Two Hamiltonian cycles are different if and only if there is at least one edge they do not share.

Let $L$ consist of all graphs with exactly two Hamiltonian cycles. What complexity class does it belong to?

Let us construct an NTM $M$ that decides $L$ in polynomial time.

Take an NTM $M_1$ that recognizes the existence of a Hamiltonian cycle in polynomial time and run it on $G$. If $M_1$ rejects $G$, reject, otherwise use $M_1$ to construct the cycle $P_1$. Now for each edge $e_i \in P_1$ run $M_1$ on $G_i = (V, E \setminus \{ e_i \})$. If $M_1$ never accepts, reject, otherwise find another Hamiltonian cycle $P_2$ using $M_1$ on any $i$ such that $M_1$ accepts $G_i$. Repeat the same process again but now try every $e_i \in P_1$, $e_j \in P_2$ on $G_{ij} = (V, E \setminus \{ e_i, e_j \})$. If the third Hamiltonian cycle is found, reject, otherwise accept.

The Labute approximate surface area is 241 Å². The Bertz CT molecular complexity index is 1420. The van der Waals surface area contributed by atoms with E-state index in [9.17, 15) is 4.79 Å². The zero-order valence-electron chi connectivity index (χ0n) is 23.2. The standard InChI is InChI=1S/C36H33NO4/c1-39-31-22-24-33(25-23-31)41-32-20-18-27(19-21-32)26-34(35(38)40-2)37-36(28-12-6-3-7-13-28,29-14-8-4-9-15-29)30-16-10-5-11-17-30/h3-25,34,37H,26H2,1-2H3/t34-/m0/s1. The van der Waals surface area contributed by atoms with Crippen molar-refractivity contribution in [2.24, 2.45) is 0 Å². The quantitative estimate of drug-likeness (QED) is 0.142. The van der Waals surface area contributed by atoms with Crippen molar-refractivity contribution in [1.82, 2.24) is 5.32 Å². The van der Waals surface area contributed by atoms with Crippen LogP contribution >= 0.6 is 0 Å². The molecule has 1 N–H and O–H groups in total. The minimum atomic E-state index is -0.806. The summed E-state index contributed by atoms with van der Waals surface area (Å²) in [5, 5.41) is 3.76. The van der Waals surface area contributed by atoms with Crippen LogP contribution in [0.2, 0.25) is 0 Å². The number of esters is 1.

Now we can also make $M'$ that decides $\overline{L}$ in polynomial time. We use $M_1$ to see if there is a Hamiltonian cycle - if not, accept, otherwise construct it and use the same process as before to find a second Hamiltonian cycle. If it is not found, then accept, otherwise try to find a third hamiltonian cycle by deleting each pair like before. If the third Hamiltonian cycle was not found, then reject, otherwise accept.

Both $M$ and $M'$ seem to run in polynomial time as they only use $M_1$ but there must be a mistake as this would prove that $\mathcal{NP} = co \textsf{ -} \mathcal{NP}$.

Where is my reasoning wrong and how to decide which complexity class does $L$ belong to?


1 Answer 1


Your $M_1$ is not a polynomial time NTM unless $\mathsf{NP} = \mathsf{coNP}$, I think. In the last step (checking that $G_{ij}$ contains no HC), you essentially want to decide the complement of HC, which is $\mathsf{coNP}$-complete. This is a bit of a tricky thing about nondeterministic computation: you cannot simply invert answers like you can with deterministic computation.

As for the complexity of your problem: Note that it is the intersection of a $\mathsf{NP}$-language (are there at least 2 different HCs) and a $\mathsf{coNP}$-language (does any triple of HCs contain the same HC twice?) and hence in $\mathsf{DP} \subseteq \Delta_2^p$. I don't see an easy way to convincingly argue that it's not contained in some lower class.


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